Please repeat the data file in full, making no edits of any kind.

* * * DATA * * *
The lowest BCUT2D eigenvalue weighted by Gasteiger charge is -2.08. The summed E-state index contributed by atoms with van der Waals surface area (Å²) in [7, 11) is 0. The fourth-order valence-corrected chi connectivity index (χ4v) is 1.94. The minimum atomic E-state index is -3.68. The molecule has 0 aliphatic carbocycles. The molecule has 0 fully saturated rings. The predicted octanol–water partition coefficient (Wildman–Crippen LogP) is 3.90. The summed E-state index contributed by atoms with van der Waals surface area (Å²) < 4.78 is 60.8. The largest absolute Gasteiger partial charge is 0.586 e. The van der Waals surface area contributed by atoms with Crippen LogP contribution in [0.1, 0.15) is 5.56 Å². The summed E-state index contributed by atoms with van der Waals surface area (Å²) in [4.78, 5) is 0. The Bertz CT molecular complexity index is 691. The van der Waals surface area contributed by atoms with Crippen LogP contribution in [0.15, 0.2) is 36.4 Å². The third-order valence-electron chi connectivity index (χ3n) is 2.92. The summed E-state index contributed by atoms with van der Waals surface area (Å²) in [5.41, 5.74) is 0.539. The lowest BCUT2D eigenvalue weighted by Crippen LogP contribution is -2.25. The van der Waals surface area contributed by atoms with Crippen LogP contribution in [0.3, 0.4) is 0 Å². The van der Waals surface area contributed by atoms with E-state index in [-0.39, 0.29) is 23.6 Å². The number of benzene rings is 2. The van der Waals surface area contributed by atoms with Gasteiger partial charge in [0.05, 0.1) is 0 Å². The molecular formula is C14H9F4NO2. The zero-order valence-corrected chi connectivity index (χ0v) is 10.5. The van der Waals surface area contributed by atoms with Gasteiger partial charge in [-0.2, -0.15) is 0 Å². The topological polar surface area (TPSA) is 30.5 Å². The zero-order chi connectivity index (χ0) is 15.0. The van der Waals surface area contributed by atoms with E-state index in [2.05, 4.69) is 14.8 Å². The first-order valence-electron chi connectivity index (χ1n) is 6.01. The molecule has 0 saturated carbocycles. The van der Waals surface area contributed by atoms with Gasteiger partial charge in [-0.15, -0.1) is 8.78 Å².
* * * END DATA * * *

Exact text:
The lowest BCUT2D eigenvalue weighted by Gasteiger charge is -2.08. The summed E-state index contributed by atoms with van der Waals surface area (Å²) in [7, 11) is 0. The fourth-order valence-corrected chi connectivity index (χ4v) is 1.94. The minimum atomic E-state index is -3.68. The molecule has 0 aliphatic carbocycles. The molecule has 0 fully saturated rings. The predicted octanol–water partition coefficient (Wildman–Crippen LogP) is 3.90. The summed E-state index contributed by atoms with van der Waals surface area (Å²) < 4.78 is 60.8. The largest absolute Gasteiger partial charge is 0.586 e. The van der Waals surface area contributed by atoms with Crippen LogP contribution in [0.1, 0.15) is 5.56 Å². The summed E-state index contributed by atoms with van der Waals surface area (Å²) in [4.78, 5) is 0. The Bertz CT molecular complexity index is 691. The van der Waals surface area contributed by atoms with Crippen LogP contribution in [0.15, 0.2) is 36.4 Å². The third-order valence-electron chi connectivity index (χ3n) is 2.92. The summed E-state index contributed by atoms with van der Waals surface area (Å²) in [5.41, 5.74) is 0.539. The lowest BCUT2D eigenvalue weighted by Crippen LogP contribution is -2.25. The van der Waals surface area contributed by atoms with Crippen LogP contribution in [0.3, 0.4) is 0 Å². The van der Waals surface area contributed by atoms with E-state index in [-0.39, 0.29) is 23.6 Å². The number of benzene rings is 2. The van der Waals surface area contributed by atoms with Gasteiger partial charge in [0.05, 0.1) is 0 Å². The molecular formula is C14H9F4NO2. The zero-order valence-corrected chi connectivity index (χ0v) is 10.5. The van der Waals surface area contributed by atoms with Gasteiger partial charge in [-0.2, -0.15) is 0 Å². The topological polar surface area (TPSA) is 30.5 Å². The zero-order chi connectivity index (χ0) is 15.0. The van der Waals surface area contributed by atoms with E-state index in [2.05, 4.69) is 14.8 Å². The first-order valence-electron chi connectivity index (χ1n) is 6.01. The molecule has 0 saturated carbocycles. The van der Waals surface area contributed by atoms with Gasteiger partial charge in [-0.15, -0.1) is 8.78 Å².